Should We Privatize the Postal Service?Jan 14th, 2012 | By Dr. Jim Eckman | Category: Featured Issues, Politics & Current Events
The US Postal Service (USPS) is in trouble. It has urged Congress to allow it to cancel Saturday deliveries, with discussion about the possibility of moving to three-days-a-week delivery of the mail. In the last fiscal year, it lost $5.1 billion, with total losses exceeding $14 billion—an amount larger than the budgets of 35 states of the US!!! Article I, Section 8 of the US Constitution states that “The Congress shall have the power to . . . establish post offices and post roads.” As the existence of Fed Ex and UPS indicate, it is possible for Congress to permit the postal service to be privatized. However, as columnist George Will argues, “The belief is ‘In government, whatever is should forever be.’” Changing anything in the postal service is almost impossible. This is the political culture we now face in the United States.
How did the USPS get itself into such a situation? There are at least three factors that explain the demise of the USPS: (1) The existence of email has had a profound effect on the USPS. For example, today one can even send Christmas cards and other greeting cards via email. There is also now the digital delivery of movies and the ability to send almost anything , anywhere via an electronic format. (2) The USPS is the nation’s second-largest civilian employer, with nearly 653,000 employees. And, the USPS must shed about 1/3 of its workforce to remain viable. The problem is that 80% of the USPS costs are labor costs (compared with 53% for UPS and 32% for Fed Ex). Obviously, these labor costs make it very difficult for the USPS to be competitive. (3) Mail volume has declined about 20% over the last five years, and there is little doubt but that this decline will accelerate.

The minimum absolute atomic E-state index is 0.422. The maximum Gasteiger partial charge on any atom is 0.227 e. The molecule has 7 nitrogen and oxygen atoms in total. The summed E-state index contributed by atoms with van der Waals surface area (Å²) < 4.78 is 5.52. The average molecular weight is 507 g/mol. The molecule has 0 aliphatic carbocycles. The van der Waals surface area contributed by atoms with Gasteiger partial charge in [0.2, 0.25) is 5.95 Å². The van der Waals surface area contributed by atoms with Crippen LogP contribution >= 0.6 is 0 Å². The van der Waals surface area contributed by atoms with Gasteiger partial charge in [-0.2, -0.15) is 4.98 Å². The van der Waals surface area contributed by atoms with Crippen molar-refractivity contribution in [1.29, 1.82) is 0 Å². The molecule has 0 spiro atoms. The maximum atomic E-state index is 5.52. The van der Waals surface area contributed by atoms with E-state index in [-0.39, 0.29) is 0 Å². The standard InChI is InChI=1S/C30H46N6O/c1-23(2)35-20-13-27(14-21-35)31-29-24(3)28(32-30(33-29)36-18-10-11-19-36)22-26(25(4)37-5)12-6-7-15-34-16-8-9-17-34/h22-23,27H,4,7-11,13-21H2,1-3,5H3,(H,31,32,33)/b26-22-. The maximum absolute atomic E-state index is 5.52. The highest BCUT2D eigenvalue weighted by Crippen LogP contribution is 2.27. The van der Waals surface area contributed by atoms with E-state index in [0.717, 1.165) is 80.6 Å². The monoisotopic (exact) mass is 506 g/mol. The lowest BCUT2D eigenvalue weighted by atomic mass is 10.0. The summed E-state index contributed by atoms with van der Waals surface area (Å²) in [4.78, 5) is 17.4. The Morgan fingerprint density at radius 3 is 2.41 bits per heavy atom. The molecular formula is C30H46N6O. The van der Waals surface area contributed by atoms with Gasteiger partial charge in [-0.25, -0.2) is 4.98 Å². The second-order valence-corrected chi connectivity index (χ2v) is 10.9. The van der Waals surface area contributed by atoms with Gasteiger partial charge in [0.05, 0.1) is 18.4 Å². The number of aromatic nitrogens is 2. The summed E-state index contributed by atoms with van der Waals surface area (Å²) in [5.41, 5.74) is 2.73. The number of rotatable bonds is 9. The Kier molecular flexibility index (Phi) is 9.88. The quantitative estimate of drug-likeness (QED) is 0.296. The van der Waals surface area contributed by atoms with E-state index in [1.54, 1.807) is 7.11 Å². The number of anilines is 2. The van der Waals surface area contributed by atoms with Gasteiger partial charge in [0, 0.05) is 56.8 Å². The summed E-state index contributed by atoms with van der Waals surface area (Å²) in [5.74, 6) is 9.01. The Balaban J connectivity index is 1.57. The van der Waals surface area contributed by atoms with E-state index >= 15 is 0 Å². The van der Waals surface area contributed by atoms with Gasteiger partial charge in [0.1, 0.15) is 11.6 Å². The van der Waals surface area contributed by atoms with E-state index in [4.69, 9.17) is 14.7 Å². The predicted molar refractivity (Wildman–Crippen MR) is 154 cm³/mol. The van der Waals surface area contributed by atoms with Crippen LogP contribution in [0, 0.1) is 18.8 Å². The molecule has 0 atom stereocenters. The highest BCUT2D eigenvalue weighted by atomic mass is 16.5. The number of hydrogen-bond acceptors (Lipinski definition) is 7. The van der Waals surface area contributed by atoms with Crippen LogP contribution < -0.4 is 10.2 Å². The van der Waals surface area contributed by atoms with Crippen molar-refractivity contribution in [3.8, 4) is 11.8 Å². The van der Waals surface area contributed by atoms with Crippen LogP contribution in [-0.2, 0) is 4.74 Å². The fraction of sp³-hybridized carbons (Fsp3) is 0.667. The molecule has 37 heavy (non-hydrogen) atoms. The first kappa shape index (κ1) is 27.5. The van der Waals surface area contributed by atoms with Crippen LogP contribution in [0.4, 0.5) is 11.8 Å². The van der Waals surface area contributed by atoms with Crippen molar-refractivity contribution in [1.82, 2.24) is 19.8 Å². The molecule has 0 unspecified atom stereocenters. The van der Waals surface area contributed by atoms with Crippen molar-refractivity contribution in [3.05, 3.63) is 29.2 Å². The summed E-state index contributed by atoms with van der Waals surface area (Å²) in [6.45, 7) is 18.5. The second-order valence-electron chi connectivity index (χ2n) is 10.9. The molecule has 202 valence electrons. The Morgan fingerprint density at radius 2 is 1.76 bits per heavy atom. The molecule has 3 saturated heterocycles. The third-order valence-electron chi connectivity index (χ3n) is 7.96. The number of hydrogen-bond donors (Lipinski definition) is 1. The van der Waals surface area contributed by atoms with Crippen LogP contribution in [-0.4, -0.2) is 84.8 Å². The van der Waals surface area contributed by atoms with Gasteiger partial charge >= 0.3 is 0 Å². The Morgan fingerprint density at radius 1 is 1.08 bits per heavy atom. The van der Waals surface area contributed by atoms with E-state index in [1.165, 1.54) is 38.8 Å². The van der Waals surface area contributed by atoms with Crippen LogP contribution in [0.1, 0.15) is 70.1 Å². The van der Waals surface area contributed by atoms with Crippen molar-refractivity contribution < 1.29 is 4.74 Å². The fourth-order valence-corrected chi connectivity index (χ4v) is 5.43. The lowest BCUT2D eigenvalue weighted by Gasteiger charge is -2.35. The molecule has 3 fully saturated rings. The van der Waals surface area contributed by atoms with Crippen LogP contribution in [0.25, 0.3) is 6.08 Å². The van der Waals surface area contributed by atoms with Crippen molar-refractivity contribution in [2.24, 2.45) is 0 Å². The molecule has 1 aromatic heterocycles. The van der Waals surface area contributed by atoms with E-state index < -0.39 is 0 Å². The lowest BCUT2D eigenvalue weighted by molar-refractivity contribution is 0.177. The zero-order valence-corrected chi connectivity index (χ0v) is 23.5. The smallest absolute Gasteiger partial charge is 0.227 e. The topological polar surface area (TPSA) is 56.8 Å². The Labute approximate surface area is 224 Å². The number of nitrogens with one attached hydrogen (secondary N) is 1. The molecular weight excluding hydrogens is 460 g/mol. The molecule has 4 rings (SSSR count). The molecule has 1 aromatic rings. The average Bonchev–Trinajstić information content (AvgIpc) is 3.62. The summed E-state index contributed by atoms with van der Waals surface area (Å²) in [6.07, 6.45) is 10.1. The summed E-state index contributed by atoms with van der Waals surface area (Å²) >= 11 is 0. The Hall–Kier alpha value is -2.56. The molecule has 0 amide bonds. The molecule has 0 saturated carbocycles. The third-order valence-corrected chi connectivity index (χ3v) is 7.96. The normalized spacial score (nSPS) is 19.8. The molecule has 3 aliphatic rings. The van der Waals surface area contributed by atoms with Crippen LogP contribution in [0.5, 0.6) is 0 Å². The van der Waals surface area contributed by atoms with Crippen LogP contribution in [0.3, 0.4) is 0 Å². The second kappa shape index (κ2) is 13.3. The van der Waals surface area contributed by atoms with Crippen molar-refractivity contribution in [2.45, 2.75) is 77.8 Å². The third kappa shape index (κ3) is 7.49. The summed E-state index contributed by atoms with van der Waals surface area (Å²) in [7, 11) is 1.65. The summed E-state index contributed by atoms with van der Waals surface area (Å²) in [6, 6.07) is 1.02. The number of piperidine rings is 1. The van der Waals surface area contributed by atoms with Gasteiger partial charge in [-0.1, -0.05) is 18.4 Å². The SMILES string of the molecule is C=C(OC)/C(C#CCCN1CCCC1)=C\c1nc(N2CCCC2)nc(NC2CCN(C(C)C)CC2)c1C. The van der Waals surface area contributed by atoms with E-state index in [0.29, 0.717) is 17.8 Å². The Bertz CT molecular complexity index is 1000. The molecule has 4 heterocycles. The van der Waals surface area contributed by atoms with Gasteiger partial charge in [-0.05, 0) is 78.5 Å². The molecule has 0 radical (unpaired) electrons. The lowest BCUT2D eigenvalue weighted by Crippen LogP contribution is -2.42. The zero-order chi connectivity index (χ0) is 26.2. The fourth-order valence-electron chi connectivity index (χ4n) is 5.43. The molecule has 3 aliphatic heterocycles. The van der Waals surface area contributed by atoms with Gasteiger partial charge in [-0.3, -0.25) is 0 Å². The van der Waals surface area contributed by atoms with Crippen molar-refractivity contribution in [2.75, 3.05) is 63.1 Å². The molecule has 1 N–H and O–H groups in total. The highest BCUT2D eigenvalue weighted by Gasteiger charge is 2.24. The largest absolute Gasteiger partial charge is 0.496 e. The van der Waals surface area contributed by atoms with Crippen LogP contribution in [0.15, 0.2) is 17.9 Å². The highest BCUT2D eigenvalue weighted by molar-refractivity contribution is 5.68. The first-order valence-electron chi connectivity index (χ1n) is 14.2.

It would require an act of Congress, but does not wisdom dictate that the United States government should consider permitting a private company to take over the postal service? Allow the free market to force the postal service to be competitive. I know of no real proposal to seriously deal with all the challenges that the USPS faces. But I do know that the USPS cannot continue doing the same thing and expect to survive. The federal government cannot further subsidize the USPS because of its own debt burden. So, is it not prudent for a private company, answerable to its stockholders, to take over the delivery of our mail? Someone once defined insanity as continuing to do the same thing but expecting different results. That seems to be the dilemma of the USPS.
See George Will in the Washington Post (28 November 2011).PRINT PDF